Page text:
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Focus: Sourcing/Procurement

Feature Article from Our Sourcing and Procurement Subject Area - See All

From SCDigest's On-Target e-Magazine

- March 19, 2013 -

Supply Chain News: Recent Scandals Show Abdicating Sourcing to Tier 1 Suppliers Can Drive Huge Supply Chain Risk


Deadly Apparel Fire, Horse Meat Scandal in Europe Show Dangers; Tesco CEO Calls Out Supply Chain Complexity as Root Cause


SDigest Editorial Staff 


Virtualization and globalization have always presented risks to supply managers, but recent events have shown that as supply chain complexity grows, visibility almost always goes in the opposite direction - down - subjecting the supply chain to significant supply chain risk.

Two fairly recent stories illustrate the dangers.

Last fall, a deadly fire at an apparel factory in Bangladesh killed some 112 workers, most of whom were trapped inside the building in areas that either had no outside exits or with doors that were padlocked.

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Tesco says it will source not only beef but chicken and other food products "closer to home" and reduce the levels in its food supply chain, which has become "overly complex," according to CEO Philip Clarke.

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Tragic as that event was, worldwide attention was raised several levels when it was reported shortly thereafter that the facility was producing goods for major retailers such as Walmart, Sears and others, even though it has been cited by local officials for unsafe conditions, and apparently removed from the approved vendor list by Walmart a few months before.

Both Walmart and Sears said they did not know the deadly factory was producing goods for their shelves shelves. How is that possible? Via the murky world of sub-contracting, where pieces of an order to a tier 1 supplier can quickly be parceled out at least in part to other vendors without the original buying company knowing is happening - until the headlines hit, that is.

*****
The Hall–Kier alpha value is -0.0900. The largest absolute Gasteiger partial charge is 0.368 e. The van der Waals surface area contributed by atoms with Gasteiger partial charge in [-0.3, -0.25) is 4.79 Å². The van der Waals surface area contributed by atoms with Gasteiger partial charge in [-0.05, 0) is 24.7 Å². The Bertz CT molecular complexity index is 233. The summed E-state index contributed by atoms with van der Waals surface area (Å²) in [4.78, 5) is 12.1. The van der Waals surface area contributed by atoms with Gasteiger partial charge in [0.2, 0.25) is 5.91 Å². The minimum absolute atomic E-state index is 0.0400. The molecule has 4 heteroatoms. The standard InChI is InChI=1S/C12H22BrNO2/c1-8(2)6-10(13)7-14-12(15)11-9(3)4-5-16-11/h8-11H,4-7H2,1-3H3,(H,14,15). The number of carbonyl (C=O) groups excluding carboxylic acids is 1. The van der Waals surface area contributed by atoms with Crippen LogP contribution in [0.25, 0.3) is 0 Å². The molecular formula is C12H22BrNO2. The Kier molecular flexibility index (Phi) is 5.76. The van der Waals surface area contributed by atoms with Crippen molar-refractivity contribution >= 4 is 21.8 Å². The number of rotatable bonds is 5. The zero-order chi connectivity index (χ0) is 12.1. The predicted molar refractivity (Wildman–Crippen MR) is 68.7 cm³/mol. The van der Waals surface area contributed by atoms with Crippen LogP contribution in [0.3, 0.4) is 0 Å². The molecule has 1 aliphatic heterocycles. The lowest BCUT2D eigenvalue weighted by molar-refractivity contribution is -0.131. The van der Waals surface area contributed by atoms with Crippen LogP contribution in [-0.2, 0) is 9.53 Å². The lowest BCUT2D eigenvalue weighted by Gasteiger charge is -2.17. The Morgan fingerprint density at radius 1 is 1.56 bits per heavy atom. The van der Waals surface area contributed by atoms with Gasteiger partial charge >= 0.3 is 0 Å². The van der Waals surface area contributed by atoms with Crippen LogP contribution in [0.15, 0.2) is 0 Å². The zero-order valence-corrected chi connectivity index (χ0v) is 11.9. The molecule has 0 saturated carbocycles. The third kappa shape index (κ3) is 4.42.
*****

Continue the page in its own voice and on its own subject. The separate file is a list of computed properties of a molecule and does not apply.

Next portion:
In Walmart's case, it sent a large order for some 500,000 women's denims to Success Apparel, which sub-contracted out part of the order to the Bangladesh factory, among other manufacturers. The New York Times later reported that a second Walmart supplier, International Intimates, was also using Tarzeen Fashions at the time.

Critics say major apparel buyers often know that these sorts of sub-contracting game are going on, but in the end are most concerned with hitting a price point and a delivery date.

"The first problem is retailers and wholesalers are demanding more and more compliance and more and more protocol. However, they also keep pushing everyone for lower and lower prices," Edward Hertzman, who runs Sourcing Journal, an apparel industry trade publication, told Reuters in December.
"You have one department of the company campaigning for fair wages etc., but then in the very next room the sourcing department is asking for 10-20% cheaper. How do you do that?" Hertzman added.

In January, Walmart issued updated rules on apparel sourcing coming out of the tragedy, announcing it would begin to enforce a "zero tolerance" policy with regard to following its sourcing rules, most notably saying it would immediately cease doing business with any supplier sub-contracting work to other vendors without its knowledge. Before, it used more of a "three strikes and then you're out" approach.

Other changes include new requirements that suppliers must ensure one of their direct employees is stationed locally to monitor factory facilities. Hired "agents" are no longer allowed. (See First Shoe Drops After Bangladesh Fire, as Walmart Tightens Rules for Suppliers.)

Jahangir Alam, an officer for ethical sourcing at Walmart's office in Dhaka until late 2011, told the Wall Street Journal that "with multiple sub-contracts going on, it has become almost impossible for buyers to practice ethical sourcing in the true sense."